COS 13-5 - Herbivory may influence shade tolerance of tree species in a temperate rainforest

Monday, August 7, 2017: 2:50 PM
D133-134, Oregon Convention Center
Ernesto Gianoli1, Cristian Salgado-Luarte1 and Karina Madriaza2, (1)Departamento de Biología, Universidad de La Serena, Chile, (2)Departamento de Botánica, Universidad de Concepción, Chile

Shade tolerance plays a major role in plant distribution across the light gradient. However, plants not only have to deal with low light but also with herbivores. In a temperate rainforest we have shown that herbivores: i) impact plant fitness, particularly in the shade, ii) limit plant functional responses to low light, and iii) modify patterns of selection on functional traits in the shade. However, these studies were conducted with single plant species. Here, we delved further into the interplay between herbivory and shade tolerance in the tree species community of this temperate rainforest. First, we evaluated the relationship between shade tolerance and herbivory. Second, we asked whether the ontogenetic change in shade tolerance of tree species is related to herbivory pressure during the seedling stage. Third, given that relative growth rate (RGR) is a key descriptor of plant species strategies and that it has been related to both herbivory rate and shade tolerance, we addressed the differential linkage of shade tolerance and herbivory rate with RGR via functional traits. Fourth, we asked whether RGR predicted tolerance to herbivory. We used field measurements, field experiments, and some species features were obtained from the literature.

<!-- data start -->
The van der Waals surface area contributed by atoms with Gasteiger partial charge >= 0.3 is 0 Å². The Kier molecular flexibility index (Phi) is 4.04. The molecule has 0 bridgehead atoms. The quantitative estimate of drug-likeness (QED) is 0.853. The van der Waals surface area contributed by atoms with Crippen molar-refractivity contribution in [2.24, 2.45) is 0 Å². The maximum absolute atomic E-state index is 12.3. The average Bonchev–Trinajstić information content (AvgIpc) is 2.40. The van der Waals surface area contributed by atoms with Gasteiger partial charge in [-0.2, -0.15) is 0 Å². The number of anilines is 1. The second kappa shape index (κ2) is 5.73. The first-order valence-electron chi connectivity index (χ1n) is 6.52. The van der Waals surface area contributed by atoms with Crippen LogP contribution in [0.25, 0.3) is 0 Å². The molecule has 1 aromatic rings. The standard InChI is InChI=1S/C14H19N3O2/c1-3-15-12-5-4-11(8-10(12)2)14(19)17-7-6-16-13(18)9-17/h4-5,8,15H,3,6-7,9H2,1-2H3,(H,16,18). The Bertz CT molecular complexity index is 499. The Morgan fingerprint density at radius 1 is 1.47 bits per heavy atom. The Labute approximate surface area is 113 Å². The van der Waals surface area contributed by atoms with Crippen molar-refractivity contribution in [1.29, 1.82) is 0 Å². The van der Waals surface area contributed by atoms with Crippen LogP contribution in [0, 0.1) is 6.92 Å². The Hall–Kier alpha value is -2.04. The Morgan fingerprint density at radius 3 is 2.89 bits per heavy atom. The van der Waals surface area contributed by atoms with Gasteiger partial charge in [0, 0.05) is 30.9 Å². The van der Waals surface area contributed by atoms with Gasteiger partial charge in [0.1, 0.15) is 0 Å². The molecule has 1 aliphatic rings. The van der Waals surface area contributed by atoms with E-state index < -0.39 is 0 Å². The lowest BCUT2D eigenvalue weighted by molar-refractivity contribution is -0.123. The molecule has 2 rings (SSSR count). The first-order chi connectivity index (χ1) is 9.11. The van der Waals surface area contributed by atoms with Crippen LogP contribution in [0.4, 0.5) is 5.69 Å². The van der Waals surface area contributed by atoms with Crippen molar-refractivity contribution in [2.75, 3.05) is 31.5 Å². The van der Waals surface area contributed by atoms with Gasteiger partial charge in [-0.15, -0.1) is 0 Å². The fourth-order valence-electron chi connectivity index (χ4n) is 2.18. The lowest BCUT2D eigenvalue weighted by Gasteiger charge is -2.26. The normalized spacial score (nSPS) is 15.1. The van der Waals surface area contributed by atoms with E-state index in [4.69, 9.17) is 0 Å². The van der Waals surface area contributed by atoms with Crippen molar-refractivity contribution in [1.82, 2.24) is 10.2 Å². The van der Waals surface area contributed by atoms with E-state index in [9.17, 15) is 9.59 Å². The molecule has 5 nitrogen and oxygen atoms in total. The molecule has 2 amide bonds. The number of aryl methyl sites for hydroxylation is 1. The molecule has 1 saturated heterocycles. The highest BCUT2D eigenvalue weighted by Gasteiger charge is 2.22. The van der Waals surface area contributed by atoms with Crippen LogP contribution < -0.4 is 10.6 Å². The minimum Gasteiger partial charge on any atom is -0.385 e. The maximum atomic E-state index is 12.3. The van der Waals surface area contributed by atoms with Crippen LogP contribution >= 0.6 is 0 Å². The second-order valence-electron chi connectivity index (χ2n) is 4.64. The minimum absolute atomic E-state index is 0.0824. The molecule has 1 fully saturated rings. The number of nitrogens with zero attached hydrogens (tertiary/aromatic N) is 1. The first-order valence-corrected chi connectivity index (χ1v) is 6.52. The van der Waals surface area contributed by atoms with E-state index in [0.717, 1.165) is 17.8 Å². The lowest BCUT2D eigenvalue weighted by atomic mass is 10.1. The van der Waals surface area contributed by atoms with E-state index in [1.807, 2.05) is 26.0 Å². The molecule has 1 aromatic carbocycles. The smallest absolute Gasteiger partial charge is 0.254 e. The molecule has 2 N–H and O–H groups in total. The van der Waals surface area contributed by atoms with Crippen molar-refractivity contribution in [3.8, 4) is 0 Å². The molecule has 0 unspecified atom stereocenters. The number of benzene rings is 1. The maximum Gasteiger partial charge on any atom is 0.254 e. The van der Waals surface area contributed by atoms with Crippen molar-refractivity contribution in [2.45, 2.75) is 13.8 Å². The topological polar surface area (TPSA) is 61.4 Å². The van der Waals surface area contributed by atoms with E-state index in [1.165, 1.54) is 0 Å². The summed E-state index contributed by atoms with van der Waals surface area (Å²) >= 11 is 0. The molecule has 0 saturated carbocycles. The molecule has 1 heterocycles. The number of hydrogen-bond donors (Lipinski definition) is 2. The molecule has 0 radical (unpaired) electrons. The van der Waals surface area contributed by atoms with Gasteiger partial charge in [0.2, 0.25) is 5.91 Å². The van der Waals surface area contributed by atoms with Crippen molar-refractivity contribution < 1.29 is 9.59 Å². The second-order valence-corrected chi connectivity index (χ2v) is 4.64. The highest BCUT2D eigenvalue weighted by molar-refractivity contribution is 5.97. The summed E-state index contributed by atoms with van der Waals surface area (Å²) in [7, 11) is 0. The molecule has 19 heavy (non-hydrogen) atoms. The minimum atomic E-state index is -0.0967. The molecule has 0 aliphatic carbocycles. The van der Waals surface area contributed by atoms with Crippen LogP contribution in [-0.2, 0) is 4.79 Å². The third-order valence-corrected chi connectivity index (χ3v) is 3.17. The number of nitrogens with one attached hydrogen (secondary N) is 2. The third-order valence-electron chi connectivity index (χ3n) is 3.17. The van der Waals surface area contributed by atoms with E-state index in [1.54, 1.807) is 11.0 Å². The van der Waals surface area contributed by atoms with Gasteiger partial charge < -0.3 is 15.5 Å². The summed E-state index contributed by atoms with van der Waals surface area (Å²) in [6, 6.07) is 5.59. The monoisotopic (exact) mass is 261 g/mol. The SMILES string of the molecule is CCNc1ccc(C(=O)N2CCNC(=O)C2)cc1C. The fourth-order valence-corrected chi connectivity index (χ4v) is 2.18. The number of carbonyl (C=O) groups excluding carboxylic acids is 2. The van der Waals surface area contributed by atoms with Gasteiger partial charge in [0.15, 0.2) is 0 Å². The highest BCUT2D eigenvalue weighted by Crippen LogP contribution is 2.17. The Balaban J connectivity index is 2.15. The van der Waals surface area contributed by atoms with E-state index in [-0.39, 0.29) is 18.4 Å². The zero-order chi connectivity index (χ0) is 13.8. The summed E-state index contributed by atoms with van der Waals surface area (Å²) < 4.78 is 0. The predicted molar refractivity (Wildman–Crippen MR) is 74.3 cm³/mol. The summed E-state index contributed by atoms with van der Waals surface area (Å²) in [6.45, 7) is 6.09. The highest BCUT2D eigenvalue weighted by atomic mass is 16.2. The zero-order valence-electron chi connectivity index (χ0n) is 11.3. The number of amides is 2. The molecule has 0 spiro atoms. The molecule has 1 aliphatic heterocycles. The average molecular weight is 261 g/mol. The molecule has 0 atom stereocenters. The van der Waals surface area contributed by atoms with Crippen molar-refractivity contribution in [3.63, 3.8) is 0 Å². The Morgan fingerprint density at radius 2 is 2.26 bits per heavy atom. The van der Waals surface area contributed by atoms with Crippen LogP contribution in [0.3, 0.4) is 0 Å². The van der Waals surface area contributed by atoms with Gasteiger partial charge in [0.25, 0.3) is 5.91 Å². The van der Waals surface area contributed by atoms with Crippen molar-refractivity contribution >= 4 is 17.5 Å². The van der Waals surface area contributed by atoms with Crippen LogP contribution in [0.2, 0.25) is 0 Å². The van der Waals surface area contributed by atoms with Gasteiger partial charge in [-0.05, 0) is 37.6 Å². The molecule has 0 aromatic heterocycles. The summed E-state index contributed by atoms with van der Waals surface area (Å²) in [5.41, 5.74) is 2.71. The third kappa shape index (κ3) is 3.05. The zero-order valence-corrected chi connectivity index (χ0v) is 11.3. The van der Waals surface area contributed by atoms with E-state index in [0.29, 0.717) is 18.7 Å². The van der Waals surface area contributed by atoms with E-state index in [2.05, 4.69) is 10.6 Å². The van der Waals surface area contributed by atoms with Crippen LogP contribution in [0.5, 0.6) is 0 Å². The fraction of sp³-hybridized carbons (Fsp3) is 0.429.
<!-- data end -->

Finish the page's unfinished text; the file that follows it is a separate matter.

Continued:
First, we found a negative association between tree species shade tolerance and a field herbivory index standardized by leaf lifespan (N = 15 species). Second, a logistic regression analysis showed a significant relationship between the herbivory rate sustained at the seedling stage and the probability for a tree species to change its shade tolerance at later ontogenetic stages. Specifically, tree species sustaining higher herbivory levels early in their ontogeny became less shade tolerant as juveniles (N = 14 species). Third, we found that RGR was associated negatively with shade tolerance and positively with herbivory rate (N = 11 species), but shade tolerance and herbivore resistance did not covary with the same functional traits. Whereas shade-tolerance was strongly related to photosynthetic rate and to a lesser extent to leaf mass ratio and dark respiration, herbivory rate was closely related to specific leaf area and leaf mass ratio, and slightly associated with protein content. Fourth, seedlings from tree species with higher RGR showed greater tolerance to experimental herbivory in the study forest (N = 9 species), and RGR showed a significant association with leaf lifespan. In sum, we conclude that herbivores may play a significant role in plant adaptation to low light.